Indeed, this is an etiquette question. Etiquette lays down firm rules for the decent ordering of life. If you leave matters to be decided by such unreliable feelings as respect and compassion, you may get--well, just look at what you got.

Miss Manners is not interested in the rationale of the bride, although she has no doubt that this lady has one. It probably has a lot of "Mother would have wanted us to go ahead . . ." on the surface, and some hard facts on money advanced to caterers and such underneath.

How the family felt about Mother is irrelevant, and how Mother might have felt--a tense usually lending itself to the selfish interests of the survivors--is even more so. The fact is that a crime has been committed against etiquette, and you are free to make other assumptions about persons who would do that.

Q. I recently acquired a son-in-law who came complete with a 15-year-old son from his first marriage. While my relationship with the son-in-law is just about cordial, I do have excellent rapport with said "grandson," whom I enjoy--that is, except for two areas.

First, his table manners are barbaric! It is as though he is not accustomed to using a fork (his roots are upper-middle-class). His father makes no effort to correct this situation, and the only time he eats in an acceptable manner, according to my daughter, is when I am at the table, having previously read him the riot act as to what I expect from him.

The same is true of his appearance--he lives in torn jeans, pullover T-shirt and dirty sneakers. His father brought him over to my home for holiday dinner in that garb. I explained the cliche' "When in Rome," he went home and changed--no scene, no problem.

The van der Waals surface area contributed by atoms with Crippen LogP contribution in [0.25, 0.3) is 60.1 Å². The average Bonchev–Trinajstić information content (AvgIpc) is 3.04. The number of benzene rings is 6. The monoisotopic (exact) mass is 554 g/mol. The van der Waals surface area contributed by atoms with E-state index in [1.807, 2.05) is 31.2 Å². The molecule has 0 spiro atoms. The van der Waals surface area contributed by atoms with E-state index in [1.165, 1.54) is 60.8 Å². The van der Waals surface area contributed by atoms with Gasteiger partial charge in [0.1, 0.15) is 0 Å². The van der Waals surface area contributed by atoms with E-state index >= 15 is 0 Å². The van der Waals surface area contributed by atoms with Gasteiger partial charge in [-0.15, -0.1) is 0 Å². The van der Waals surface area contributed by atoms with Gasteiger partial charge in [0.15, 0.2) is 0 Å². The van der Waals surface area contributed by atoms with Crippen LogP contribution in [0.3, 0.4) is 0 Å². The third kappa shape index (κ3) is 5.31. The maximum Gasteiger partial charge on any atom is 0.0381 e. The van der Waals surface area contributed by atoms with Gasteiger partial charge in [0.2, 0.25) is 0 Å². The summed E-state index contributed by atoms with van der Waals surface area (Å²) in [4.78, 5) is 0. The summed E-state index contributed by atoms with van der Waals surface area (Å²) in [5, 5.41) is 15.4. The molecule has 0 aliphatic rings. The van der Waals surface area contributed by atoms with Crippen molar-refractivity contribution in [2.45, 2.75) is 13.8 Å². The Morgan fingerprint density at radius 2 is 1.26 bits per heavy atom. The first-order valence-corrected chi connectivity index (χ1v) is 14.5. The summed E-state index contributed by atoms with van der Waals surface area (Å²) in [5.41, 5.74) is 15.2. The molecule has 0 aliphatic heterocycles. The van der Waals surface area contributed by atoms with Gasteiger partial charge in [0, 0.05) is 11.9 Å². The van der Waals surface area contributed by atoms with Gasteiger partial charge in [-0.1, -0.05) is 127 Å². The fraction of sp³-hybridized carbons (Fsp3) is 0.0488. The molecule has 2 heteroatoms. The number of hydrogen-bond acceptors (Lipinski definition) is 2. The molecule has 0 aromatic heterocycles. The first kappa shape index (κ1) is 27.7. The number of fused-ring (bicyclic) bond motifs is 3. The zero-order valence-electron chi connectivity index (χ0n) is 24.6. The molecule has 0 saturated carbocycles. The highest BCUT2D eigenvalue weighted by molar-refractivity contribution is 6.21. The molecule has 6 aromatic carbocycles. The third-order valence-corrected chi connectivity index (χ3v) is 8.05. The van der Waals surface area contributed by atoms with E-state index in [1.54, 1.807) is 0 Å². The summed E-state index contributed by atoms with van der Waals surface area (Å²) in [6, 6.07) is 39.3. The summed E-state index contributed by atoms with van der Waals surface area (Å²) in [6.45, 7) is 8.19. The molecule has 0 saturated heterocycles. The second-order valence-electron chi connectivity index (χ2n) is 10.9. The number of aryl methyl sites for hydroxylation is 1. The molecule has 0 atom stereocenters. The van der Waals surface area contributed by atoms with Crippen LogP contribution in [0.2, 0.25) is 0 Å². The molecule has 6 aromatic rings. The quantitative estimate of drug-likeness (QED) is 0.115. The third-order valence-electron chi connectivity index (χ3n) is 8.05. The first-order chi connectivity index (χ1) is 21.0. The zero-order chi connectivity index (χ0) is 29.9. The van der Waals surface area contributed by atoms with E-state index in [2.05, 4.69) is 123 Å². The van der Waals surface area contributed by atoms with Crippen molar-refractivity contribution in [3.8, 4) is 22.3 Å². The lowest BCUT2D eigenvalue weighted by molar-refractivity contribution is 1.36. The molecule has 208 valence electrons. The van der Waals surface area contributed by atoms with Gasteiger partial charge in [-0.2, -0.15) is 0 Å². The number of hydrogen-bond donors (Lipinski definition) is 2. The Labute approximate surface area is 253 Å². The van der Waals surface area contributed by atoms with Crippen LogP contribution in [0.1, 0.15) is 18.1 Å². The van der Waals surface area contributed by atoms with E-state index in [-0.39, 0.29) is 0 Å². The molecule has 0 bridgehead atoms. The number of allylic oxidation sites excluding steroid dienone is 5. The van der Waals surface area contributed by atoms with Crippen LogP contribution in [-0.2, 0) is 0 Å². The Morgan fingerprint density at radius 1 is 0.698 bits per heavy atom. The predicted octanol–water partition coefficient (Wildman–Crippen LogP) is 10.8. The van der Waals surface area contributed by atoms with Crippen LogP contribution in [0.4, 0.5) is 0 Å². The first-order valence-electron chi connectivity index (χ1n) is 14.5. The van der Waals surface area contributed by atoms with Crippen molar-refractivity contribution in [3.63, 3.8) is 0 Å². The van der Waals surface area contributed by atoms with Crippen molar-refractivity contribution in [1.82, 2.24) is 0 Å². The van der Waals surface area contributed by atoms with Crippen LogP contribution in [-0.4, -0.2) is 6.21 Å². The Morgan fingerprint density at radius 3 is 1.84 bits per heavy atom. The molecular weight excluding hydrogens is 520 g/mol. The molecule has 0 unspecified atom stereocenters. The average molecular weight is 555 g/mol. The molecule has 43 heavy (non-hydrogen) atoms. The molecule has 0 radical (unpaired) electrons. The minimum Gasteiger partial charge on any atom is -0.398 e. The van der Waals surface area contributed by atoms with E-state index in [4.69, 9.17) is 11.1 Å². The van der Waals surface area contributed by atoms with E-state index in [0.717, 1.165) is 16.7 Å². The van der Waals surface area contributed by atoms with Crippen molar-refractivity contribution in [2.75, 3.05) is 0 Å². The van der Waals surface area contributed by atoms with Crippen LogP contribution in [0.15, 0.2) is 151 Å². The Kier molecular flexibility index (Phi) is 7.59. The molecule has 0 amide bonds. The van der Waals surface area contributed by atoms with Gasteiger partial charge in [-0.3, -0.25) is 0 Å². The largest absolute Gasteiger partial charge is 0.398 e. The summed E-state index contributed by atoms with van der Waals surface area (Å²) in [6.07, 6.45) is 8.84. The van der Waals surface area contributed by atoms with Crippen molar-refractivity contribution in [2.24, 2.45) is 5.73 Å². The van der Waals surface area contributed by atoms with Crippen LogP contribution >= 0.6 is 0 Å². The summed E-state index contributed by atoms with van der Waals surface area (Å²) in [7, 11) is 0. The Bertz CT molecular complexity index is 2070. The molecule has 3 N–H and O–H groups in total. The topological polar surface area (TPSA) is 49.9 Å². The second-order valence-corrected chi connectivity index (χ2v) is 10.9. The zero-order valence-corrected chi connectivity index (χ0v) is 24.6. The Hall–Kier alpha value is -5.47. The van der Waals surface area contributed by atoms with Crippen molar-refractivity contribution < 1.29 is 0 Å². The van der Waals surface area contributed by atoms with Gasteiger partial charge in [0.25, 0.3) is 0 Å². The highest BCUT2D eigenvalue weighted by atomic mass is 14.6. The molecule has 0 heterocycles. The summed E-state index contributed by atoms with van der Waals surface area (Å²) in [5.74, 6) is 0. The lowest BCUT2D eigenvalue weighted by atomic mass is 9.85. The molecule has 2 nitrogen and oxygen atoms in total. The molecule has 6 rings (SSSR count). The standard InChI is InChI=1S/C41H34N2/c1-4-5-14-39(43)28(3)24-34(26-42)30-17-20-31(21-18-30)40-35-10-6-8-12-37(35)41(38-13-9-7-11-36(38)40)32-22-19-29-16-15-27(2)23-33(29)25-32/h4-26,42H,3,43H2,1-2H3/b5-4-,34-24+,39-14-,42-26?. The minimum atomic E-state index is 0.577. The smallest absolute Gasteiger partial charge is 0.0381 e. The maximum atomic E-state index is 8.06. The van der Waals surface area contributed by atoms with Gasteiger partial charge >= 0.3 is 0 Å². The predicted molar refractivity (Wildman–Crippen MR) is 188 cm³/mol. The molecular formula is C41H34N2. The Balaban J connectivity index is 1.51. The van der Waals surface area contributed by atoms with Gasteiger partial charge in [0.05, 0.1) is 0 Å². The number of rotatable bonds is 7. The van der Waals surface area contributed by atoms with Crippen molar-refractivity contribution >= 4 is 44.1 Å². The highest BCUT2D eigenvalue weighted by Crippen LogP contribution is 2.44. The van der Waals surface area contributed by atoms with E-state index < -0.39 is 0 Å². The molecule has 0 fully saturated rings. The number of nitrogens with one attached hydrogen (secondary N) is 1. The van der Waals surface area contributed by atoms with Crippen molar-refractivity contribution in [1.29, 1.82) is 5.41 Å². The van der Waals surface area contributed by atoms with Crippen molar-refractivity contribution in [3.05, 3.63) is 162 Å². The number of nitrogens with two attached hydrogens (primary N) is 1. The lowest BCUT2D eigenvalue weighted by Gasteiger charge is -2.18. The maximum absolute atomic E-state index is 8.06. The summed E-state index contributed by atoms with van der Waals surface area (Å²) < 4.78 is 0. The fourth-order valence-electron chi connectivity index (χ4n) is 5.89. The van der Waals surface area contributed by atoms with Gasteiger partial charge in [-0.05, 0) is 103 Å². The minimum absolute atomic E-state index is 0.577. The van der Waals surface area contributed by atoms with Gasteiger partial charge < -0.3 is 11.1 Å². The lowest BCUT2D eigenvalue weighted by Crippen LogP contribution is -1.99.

Now--do I "take over" in the role as Keeper of the Manners, which only covers the infrequent visits, or do I read out my son-in-law and let the chips fall where they may? I should add, my daughter is not concerned where the chips fall.

A. You are wildly succeeding as a grandmother, against great odds, in exactly the manner Miss Manners prescribes for combining pleasure and duty in civilizing the young.

Why would you then consider turning into an unpleasant and impolite mother-in-law?

We all have a great obligation toward the children who come under our sphere of influence, which few people seem to understand; and we have an equal obligation to refrain from messing with the adults in our spheres, which even fewer people seem to understand.

The world is full of children whose parents have not bothered to teach them any manners, which you may perhaps have noticed. Occasionally, one of them will get lucky, and find a stepparent, adult friend, grandparent or other relative or teacher who will take over that task.

It is a more difficult task for such people than it is for the original parents, who get a fresh start and a presumption of authority.

Anyone stepping in later, with less clear authority, must first obtain the child's desire to please him or her. Affection, tact and a myriad of qualities that the child will admire and want to imitate are needed for this, in tremendous quantities.

But if a child observes a pleasantly ordered way of life different from that to which he has become accustomed, and if he is led into this by someone of whose love he is convinced, he will respond. Your grandson has already done this.

There is no way that you can be expected to perform the same feat with your son-in-law, or, for that matter, with your grown-up daughter. Your chance with her is past, and whether she decides to enforce manners in her household is now out of your control.

Perhaps she will see, from your relationship to her stepson, that manners do combine extremely well with love; perhaps not.

In any case, the boy is learning proper behavior from you, and will have it at his command in the future, whether or not he practices it now at home. It is Miss Manners' firm belief that children of bilingual behavior, so to speak, will choose the better when they are independent.

Feeling incorrect? Address your etiquette questions (in black or blue-black ink on white writing paper) to Miss Manners, in care of this newspaper.

Copyright (c) 1983, United Feature Syndicate Inc.